Poem of the Week
Return to Scalpay
The ferry wades across the kyle. I drive
The car ashore
On to a trim tarred road. A car on Scalpay?
Yes, and a road where never was one before.
The ferrymen's Gaelic wonders who I am
(Not knowing I know it), this man back from the dead,
Who takes the blue-black road (no traffic jam)
From by Craig Lexie over to Bay Head.
A man bows in the North wind, shaping up
His lazy beds,
And through the salt air vagrant peat smells waver
From houses where no house should be. The sheds
At the curing station have been newly tarred.
Aunt Julia's house has vanished. The Red Well
Has been bulldozed away. But sharp and hard
The church still stands, barring the road to Hell.
A chugging prawn boat slides round Cuddy Point
Where in a gale
I spread my batwing jacket and jumped farther
Than I've jumped since. That's where I used to sail
Boats looped from rushes. On the jetty there
I caught eels, cut their heads off and watched them slew
Slow through the water. Ah - Cape Finisterre
I called that point, to show how much I knew.
While Hamish sketches, a crofter tells me that
The Scalpay folk,
Though very intelligent, are not Spinozas...
We walk the Out End road ( no need to invoke
That troublemaker, Memory, she's everywhere)
To Laggandoan, greeted all the way -
My city eyeballs prickle; it's hard to bear
With such affection and such gaiety.
Scalpay revisited? - more than Scalpay. I
Have no defence,
For half my thought and half my blood is Scalpay,
Against that pure, hardheaded innocence
That shows love without shame, weeps without
Whose every thought is hospitality -
Edinburgh, Edinburgh, you're dark years away.
Scuttering snowflakes riddling the hard wind
Are almost spent
When we reach Johann's house. She fills the doorway,
Sixty years of size and astonishment,
Then laughs and cries and laughs, as she always did
And will ( Easy glum, easy glow, a friend would say)...
Scones, oatcakes, herrings from under a bubbling lid.
Then she comes with us to put us on her way.
Hugging my arm in her stronger one, she says,
Walking this road beside my darling Norman!"
And what is there to say? ... We look back and see
Her monumental against the flying sky
And I am filled with love and praise and shame
Knowing that I have been, and knowing why,
Diminished and enlarged. Are they the same?
Analysed by Peter Green
"Return to Scalpay" is a poem filled with love by Norman MacCaig for Scalpay, a tiny island off the east coast of Harris, in the Outer Hebrides of Scotland.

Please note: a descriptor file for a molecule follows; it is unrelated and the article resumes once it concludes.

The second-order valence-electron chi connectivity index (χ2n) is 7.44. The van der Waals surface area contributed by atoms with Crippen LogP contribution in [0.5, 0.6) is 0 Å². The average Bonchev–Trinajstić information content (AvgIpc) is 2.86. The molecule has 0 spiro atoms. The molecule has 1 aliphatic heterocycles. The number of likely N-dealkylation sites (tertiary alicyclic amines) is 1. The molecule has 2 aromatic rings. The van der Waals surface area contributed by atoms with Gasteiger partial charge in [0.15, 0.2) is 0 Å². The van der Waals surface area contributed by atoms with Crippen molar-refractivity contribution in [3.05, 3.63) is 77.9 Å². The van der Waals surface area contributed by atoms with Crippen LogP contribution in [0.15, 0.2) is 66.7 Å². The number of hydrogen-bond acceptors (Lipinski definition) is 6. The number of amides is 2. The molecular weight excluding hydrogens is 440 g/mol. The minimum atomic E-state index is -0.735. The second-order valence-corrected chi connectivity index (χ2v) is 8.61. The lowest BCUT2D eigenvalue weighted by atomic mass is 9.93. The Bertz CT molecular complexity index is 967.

It is a poem that acknowledges changes in the landscape since last he visited: "...I drive/ The car ashore/ on to a trim tarred road. A car on Scalpay? / Yes, and a road where never was one before". Mainly, however, it is a nostalgic poem redolent of childhood memories - "...That's where I used to sail / Boats looped from rushes. On the jetty there/ I caught eels, cut their heads off and watched them slew/ Slow through the water".
Norman MacCaig loves the hospitable nature of the people in Scalpay - "...greeted all the way- / My city eyeballs prickle; it's hard to bear/
With such affection and such gaiety". He recognises that Scalpay "...shows love without shame, weeps without shame".
Johann is the most memorable character in MacCaig's poem. "... She fills the doorway,/ Sixty years of size and astonishment,/ Then laughs and cries and laughs, as she always did". As he takes his leave of her, "... I am filled with love and praise and shame".
"Return to Scalpay" is a very affectionate poem where the poet celebrates life with happy memories of his favourite island - "Where every thought is hospitality - / Edinburgh, Edinburgh, you're dark years away." It also celebrates love and friendship - "Knowing that I have been, and knowing why,/ Diminished and enlarged". In that respect, it is a true epiphany of life.
Biography: Norman macCaige was born in Edinburgh, Scotland on 14 November,1910. He was a fellow in creative writing at the University of Edinburgh. Though he spent most of life and career in Edinburg, MacCaig’s mother’s ancestry was important to him. He wrote only in English but his poetry frequently drew in the highland landscape and Gaelic culture which he loved. His style is direct and plainspoken which made him famous.
He died in Edinberg on 23 January, 1996.